A national centre is needed to manage the existing patients on home parenteral nutrition (HPN), or those awaiting transition to adult services from the national paediatric unit at Our Lady’s Children’s Hospital.

Patients with intestinal failure can have a really good quality of life and can do very well at home with dedicated multidisciplinary care, and with that, they can avoid hospitalisation and remain safely on long-term intravenous feeding — but this level of MDT care is limited here or does not exist at all, Dr Kevans told IMT.
From the audit, they learned that one-third of Type III intestinal failure patients were receiving HPN as inpatients and this may reflect an underutilisation of HPN, which is 50-60 per cent cheaper when delivered at home. “In general, there is underutilisation in the home of parenteral nutrition in Ireland,” commented
Dr Kevans. “This may be due to a lack of knowledge or patients not being offered parenteral nutrition.”

Serious complications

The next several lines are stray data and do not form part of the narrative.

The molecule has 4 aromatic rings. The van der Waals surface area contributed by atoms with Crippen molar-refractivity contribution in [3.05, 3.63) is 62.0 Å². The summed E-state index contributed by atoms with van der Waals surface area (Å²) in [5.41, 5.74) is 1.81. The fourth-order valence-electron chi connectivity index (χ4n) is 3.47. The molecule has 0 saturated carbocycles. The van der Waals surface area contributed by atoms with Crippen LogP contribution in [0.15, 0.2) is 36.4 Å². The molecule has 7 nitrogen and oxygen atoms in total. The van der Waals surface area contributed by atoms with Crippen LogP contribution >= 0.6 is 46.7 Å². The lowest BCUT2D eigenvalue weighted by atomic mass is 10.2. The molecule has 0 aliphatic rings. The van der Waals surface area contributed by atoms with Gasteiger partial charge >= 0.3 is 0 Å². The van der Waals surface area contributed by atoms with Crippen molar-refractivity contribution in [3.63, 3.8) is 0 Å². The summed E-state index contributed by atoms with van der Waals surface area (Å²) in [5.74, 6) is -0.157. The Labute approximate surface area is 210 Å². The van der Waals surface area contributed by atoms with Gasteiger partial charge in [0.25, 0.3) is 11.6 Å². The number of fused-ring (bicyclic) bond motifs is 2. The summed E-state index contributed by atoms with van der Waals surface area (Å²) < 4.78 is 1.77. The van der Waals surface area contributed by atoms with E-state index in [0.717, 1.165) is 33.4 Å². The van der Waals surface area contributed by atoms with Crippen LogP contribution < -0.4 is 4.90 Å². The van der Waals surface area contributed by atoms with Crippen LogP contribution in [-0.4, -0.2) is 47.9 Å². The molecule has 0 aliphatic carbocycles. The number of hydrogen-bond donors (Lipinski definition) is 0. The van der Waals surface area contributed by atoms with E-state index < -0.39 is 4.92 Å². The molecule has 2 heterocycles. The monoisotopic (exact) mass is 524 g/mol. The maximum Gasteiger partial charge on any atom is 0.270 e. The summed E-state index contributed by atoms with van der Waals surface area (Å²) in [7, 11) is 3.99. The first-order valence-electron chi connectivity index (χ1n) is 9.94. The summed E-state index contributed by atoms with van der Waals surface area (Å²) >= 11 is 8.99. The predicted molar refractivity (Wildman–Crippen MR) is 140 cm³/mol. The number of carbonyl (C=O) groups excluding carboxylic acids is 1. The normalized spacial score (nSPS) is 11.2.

Parenteral nutrition is complex and demands highly specialised care to avoid serious complications in the home setting, according to the IMJ study.
All tertiary centres in the Republic of Ireland were contacted to assess the prevalence of internal failure requiring parenteral nutrition and complications, over a one year period.

Sixty-seven patients were treated across 15 centres: a period prevalence of 14.6 and 9.6 patients per million for long-term parenteral nutrition and HPN, respectively.
Three-quarters of patients experienced at least one major complication with 18 per cent mortality rate over the study period.

There was an average of 2.9 hospital admiss­ions per patient, each lasting 13 days, adding up to a total of 38 days per patient per year.
Other results show that one-third experienced catheter-related infections. There was also a reduced length of stay during emergency re-admissions in high volume centres (mean 31 v 43 days, p=0.17).

The audit adds that the establishment of a National Centre for intestinal failure/HPN in Ireland is integral to reducing parenteral nutrition-­associated complications.
Based on the costs of an average bed day, IrSPEN estimates a cost to the health service of €34,000 in emergency admissions per year. This is far in excess of the complication rates reported by specialist centres in UK and elsewhere.

Specialist tertiary unit